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Free Entry, Market Diffusion, and Social Inefficiency with Endogenously Growing Demand

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Author Info

  • Hiroshi Kitamura

    ()
    (Faculty of Economics, Sapporo Gakuin University)

  • Akira Miyaoka

    ()
    (Graduate School of Economics, Osaka University)

  • Misato Sato

    ()
    (Graduate School of Economics, GeorgeWashington University)

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    Abstract

    This paper analyzes market diffusion in the presence of oligopolistic interaction among firms. Market demand is positively related to past market size because of consumer learning, networks, and bandwagon effects. Firms enter the market freely in each period with fixed costs and compete in quantities. We demonstrate that free entry leads to a socially inefficient number of firms over time, and that the nature of the inefficiency changes as the market grows: the number of firms is initially insufficient but eventually excessive. This is in contrast with previous findings in the theoretical literature.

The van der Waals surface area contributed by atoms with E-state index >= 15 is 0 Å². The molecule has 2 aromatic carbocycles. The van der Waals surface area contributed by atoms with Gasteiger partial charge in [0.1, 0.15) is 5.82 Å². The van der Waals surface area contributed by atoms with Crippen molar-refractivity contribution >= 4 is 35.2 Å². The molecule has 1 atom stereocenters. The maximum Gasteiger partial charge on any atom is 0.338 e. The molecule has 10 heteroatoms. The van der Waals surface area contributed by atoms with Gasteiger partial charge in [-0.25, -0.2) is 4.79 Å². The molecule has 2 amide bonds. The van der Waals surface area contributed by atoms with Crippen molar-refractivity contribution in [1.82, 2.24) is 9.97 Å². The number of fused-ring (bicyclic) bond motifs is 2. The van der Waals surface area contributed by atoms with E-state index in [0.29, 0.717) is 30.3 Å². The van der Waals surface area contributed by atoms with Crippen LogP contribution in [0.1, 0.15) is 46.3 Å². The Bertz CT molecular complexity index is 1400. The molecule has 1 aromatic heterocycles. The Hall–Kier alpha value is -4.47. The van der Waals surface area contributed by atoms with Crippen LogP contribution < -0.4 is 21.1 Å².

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    Bibliographic Info

    Paper provided by Osaka University, Graduate School of Economics and Osaka School of International Public Policy (OSIPP) in its series Discussion Papers in Economics and Business with number 11-04.

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    Length: 30 pages
    Date of creation: Feb 2011
    Date of revision:
    Handle: RePEc:osk:wpaper:1104

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    Web page: http://www.econ.osaka-u.ac.jp/
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    Related research

    Keywords: Free Entry; Market Diffusion; Intertemporal Externalities; Entry Regulation.;

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